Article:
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By Bruce Sussman
Mon | May 6, 2019 | 7:20 AM PDT

The building in red was reportedly the cyber headquarters for Hamas. 

Israeli forces blew it up with bombs over the weekend.hamas-cyber-hq-IDF-image

Israel says it answered a cyber attack with both cyber defense and then bombs dropped from the air:

israel-idf-cyber-attack"After dealing with the cyber dimension, the Air Force dealt with it in the physical dimension," said IDF spokesperson, Brig. Gen. Ronen Manlis. "At this point in time, Hamas has no cyber operational capabilities."

And a ZDNet report shared the actual air attack on the Hamas cyber forces:

zd-net-twitter-israel-attack

The offensive was part of a weekend of brutal fighting between Hamas in Gaza and Israel, which the Israel Defense Forces tallied like this: 

israel-idf-physical-attack

When will cyberwar be treated like 'regular' war?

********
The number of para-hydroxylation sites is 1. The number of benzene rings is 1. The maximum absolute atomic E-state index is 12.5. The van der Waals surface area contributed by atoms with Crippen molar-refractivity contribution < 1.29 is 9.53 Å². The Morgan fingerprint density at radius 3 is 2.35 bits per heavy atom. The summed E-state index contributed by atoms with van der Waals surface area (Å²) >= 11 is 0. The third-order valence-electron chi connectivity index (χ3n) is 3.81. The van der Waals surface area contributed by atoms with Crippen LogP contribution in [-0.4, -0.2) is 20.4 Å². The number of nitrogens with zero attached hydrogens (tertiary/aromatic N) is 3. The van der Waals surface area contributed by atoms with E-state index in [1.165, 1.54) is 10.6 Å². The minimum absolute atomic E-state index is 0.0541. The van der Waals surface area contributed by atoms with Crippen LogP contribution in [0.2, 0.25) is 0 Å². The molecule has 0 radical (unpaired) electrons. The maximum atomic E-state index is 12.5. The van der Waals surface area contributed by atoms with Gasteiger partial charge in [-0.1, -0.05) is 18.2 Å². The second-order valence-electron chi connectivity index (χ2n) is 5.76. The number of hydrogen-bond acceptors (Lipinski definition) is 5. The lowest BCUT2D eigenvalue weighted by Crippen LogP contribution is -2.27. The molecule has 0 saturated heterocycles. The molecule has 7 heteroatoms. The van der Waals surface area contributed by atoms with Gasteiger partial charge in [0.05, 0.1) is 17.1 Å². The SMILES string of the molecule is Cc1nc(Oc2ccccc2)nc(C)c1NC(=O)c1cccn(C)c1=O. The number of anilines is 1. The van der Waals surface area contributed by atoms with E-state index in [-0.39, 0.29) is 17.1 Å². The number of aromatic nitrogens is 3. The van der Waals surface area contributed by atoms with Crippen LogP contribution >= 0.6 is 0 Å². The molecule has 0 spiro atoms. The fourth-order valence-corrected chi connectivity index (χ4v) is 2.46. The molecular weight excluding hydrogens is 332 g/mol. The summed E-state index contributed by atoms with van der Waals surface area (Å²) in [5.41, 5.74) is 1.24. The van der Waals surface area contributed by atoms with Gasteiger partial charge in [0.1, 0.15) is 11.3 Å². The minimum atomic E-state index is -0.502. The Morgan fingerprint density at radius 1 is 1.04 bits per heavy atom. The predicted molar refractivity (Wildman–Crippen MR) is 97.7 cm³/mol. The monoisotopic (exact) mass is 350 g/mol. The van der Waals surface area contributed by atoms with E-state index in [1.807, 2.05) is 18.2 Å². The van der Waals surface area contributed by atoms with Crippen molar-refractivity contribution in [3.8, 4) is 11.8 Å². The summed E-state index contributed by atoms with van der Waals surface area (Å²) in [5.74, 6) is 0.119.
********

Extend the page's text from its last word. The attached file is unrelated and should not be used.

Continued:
The physical bombing of cyber operatives is shining new light on a question many in cybersecurity have been asking for awhile: when could cyber war be treated like "regular" physical war?

NATO made a key statement about this in 2016:

The North Atlantic Treaty Organization has officially announced that "cyber" will become an official battleground for its members, which means that cyber-attacks on one country will trigger a collective military response from the entire alliance.

And SecureWorld reported a few months ago about a perspective on this topic by the World Economic Forum. Cyber attacks are bringing physical consequences:

"A worrying indicator is the barrage of cyber attacks to which Ukraine has been subjected since 2014, giving rise to suspicions that Russia is using Ukraine as a test-bed for disruptive attacks of ever greater sophistication, such as CrashOverride, an autonomous exploit designed to enable the remote closing down of electricity-generation systems.

Physical damage arising from activities initiated in the cyber domain is already a reality. Fatalities, at the very least as a second-order consequence of persistent and large-scale digital disruption, may not be far behind."

How will countries respond to cyber attacks which lead to citizens being killed? Will it be with a traditional military measures?

You can read more about this in our story, Cyber War vs. Traditional War: The Difference Is Fading.

And with the Israeli airstrike on Hamas cyber operations, it appears the distinction may have already faded.

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